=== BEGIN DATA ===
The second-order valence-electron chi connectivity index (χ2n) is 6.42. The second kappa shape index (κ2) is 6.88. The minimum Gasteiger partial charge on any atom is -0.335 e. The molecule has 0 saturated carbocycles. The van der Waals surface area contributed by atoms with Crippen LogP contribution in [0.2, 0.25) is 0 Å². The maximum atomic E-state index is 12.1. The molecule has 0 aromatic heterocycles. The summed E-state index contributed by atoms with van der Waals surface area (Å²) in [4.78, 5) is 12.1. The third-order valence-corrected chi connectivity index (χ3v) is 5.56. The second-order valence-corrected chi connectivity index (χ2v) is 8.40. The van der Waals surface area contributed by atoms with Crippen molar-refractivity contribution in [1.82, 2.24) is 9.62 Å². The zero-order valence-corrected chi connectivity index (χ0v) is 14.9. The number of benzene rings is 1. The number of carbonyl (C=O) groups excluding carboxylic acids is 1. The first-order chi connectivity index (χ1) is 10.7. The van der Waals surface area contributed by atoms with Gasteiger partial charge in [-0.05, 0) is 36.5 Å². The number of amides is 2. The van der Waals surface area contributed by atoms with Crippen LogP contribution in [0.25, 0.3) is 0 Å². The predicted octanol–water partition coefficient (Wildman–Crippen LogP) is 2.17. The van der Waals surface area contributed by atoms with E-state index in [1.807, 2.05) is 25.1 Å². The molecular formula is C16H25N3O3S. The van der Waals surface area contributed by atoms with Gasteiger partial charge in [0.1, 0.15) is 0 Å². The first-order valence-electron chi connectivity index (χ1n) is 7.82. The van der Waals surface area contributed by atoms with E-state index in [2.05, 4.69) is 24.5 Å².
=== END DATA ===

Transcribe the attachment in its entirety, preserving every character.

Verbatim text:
The second-order valence-electron chi connectivity index (χ2n) is 6.42. The second kappa shape index (κ2) is 6.88. The minimum Gasteiger partial charge on any atom is -0.335 e. The molecule has 0 saturated carbocycles. The van der Waals surface area contributed by atoms with Crippen LogP contribution in [0.2, 0.25) is 0 Å². The maximum atomic E-state index is 12.1. The molecule has 0 aromatic heterocycles. The summed E-state index contributed by atoms with van der Waals surface area (Å²) in [4.78, 5) is 12.1. The third-order valence-corrected chi connectivity index (χ3v) is 5.56. The second-order valence-corrected chi connectivity index (χ2v) is 8.40. The van der Waals surface area contributed by atoms with Crippen molar-refractivity contribution in [1.82, 2.24) is 9.62 Å². The zero-order valence-corrected chi connectivity index (χ0v) is 14.9. The number of benzene rings is 1. The number of carbonyl (C=O) groups excluding carboxylic acids is 1. The first-order chi connectivity index (χ1) is 10.7. The van der Waals surface area contributed by atoms with Gasteiger partial charge in [-0.05, 0) is 36.5 Å². The number of amides is 2. The van der Waals surface area contributed by atoms with Crippen LogP contribution in [0.25, 0.3) is 0 Å². The predicted octanol–water partition coefficient (Wildman–Crippen LogP) is 2.17. The van der Waals surface area contributed by atoms with E-state index in [1.807, 2.05) is 25.1 Å². The molecular formula is C16H25N3O3S. The van der Waals surface area contributed by atoms with Gasteiger partial charge in [0.1, 0.15) is 0 Å². The first-order valence-electron chi connectivity index (χ1n) is 7.82. The van der Waals surface area contributed by atoms with E-state index in [2.05, 4.69) is 24.5 Å².